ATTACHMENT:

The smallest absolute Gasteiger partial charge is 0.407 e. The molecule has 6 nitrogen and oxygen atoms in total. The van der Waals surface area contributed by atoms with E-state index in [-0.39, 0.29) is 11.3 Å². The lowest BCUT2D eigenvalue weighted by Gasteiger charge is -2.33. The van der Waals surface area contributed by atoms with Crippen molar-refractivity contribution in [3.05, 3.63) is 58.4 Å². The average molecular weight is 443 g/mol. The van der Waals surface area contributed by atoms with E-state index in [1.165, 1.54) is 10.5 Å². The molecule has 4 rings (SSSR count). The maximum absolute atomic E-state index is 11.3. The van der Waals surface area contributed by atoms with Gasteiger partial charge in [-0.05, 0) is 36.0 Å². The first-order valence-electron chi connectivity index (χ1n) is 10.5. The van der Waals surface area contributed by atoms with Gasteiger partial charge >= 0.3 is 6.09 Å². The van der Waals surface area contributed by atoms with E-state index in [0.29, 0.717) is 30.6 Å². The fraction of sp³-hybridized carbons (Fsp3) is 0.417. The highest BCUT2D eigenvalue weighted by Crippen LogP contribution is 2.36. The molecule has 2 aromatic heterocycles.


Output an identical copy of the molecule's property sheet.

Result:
The smallest absolute Gasteiger partial charge is 0.407 e. The molecule has 6 nitrogen and oxygen atoms in total. The van der Waals surface area contributed by atoms with E-state index in [-0.39, 0.29) is 11.3 Å². The lowest BCUT2D eigenvalue weighted by Gasteiger charge is -2.33. The van der Waals surface area contributed by atoms with Crippen molar-refractivity contribution in [3.05, 3.63) is 58.4 Å². The average molecular weight is 443 g/mol. The van der Waals surface area contributed by atoms with E-state index in [1.165, 1.54) is 10.5 Å². The molecule has 4 rings (SSSR count). The maximum absolute atomic E-state index is 11.3. The van der Waals surface area contributed by atoms with Gasteiger partial charge in [-0.05, 0) is 36.0 Å². The first-order valence-electron chi connectivity index (χ1n) is 10.5. The van der Waals surface area contributed by atoms with Gasteiger partial charge >= 0.3 is 6.09 Å². The van der Waals surface area contributed by atoms with E-state index in [0.29, 0.717) is 30.6 Å². The fraction of sp³-hybridized carbons (Fsp3) is 0.417. The highest BCUT2D eigenvalue weighted by Crippen LogP contribution is 2.36. The molecule has 2 aromatic heterocycles.